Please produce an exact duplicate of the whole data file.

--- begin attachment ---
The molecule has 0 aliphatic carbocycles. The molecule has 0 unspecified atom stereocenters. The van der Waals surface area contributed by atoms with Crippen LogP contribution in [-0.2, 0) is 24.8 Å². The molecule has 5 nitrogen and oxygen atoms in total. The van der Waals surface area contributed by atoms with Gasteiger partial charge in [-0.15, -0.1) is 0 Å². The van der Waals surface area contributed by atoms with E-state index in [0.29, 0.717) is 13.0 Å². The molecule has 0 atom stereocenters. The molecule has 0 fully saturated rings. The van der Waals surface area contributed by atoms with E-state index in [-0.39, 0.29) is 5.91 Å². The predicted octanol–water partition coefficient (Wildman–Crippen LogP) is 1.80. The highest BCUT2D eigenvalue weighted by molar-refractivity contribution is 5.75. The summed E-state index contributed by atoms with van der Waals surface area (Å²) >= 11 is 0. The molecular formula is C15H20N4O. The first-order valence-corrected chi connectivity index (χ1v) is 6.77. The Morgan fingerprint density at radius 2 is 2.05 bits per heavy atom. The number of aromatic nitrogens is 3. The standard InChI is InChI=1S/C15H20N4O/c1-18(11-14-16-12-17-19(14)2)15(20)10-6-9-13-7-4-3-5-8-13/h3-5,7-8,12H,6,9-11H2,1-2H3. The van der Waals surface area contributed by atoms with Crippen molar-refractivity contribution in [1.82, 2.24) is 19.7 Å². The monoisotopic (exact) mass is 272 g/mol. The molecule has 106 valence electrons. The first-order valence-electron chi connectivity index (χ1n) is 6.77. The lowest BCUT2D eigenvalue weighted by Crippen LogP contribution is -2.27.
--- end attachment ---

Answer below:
The molecule has 0 aliphatic carbocycles. The molecule has 0 unspecified atom stereocenters. The van der Waals surface area contributed by atoms with Crippen LogP contribution in [-0.2, 0) is 24.8 Å². The molecule has 5 nitrogen and oxygen atoms in total. The van der Waals surface area contributed by atoms with Gasteiger partial charge in [-0.15, -0.1) is 0 Å². The van der Waals surface area contributed by atoms with E-state index in [0.29, 0.717) is 13.0 Å². The molecule has 0 atom stereocenters. The molecule has 0 fully saturated rings. The van der Waals surface area contributed by atoms with E-state index in [-0.39, 0.29) is 5.91 Å². The predicted octanol–water partition coefficient (Wildman–Crippen LogP) is 1.80. The highest BCUT2D eigenvalue weighted by molar-refractivity contribution is 5.75. The summed E-state index contributed by atoms with van der Waals surface area (Å²) >= 11 is 0. The molecular formula is C15H20N4O. The first-order valence-corrected chi connectivity index (χ1v) is 6.77. The Morgan fingerprint density at radius 2 is 2.05 bits per heavy atom. The number of aromatic nitrogens is 3. The standard InChI is InChI=1S/C15H20N4O/c1-18(11-14-16-12-17-19(14)2)15(20)10-6-9-13-7-4-3-5-8-13/h3-5,7-8,12H,6,9-11H2,1-2H3. The van der Waals surface area contributed by atoms with Crippen molar-refractivity contribution in [1.82, 2.24) is 19.7 Å². The monoisotopic (exact) mass is 272 g/mol. The molecule has 106 valence electrons. The first-order valence-electron chi connectivity index (χ1n) is 6.77. The lowest BCUT2D eigenvalue weighted by Crippen LogP contribution is -2.27.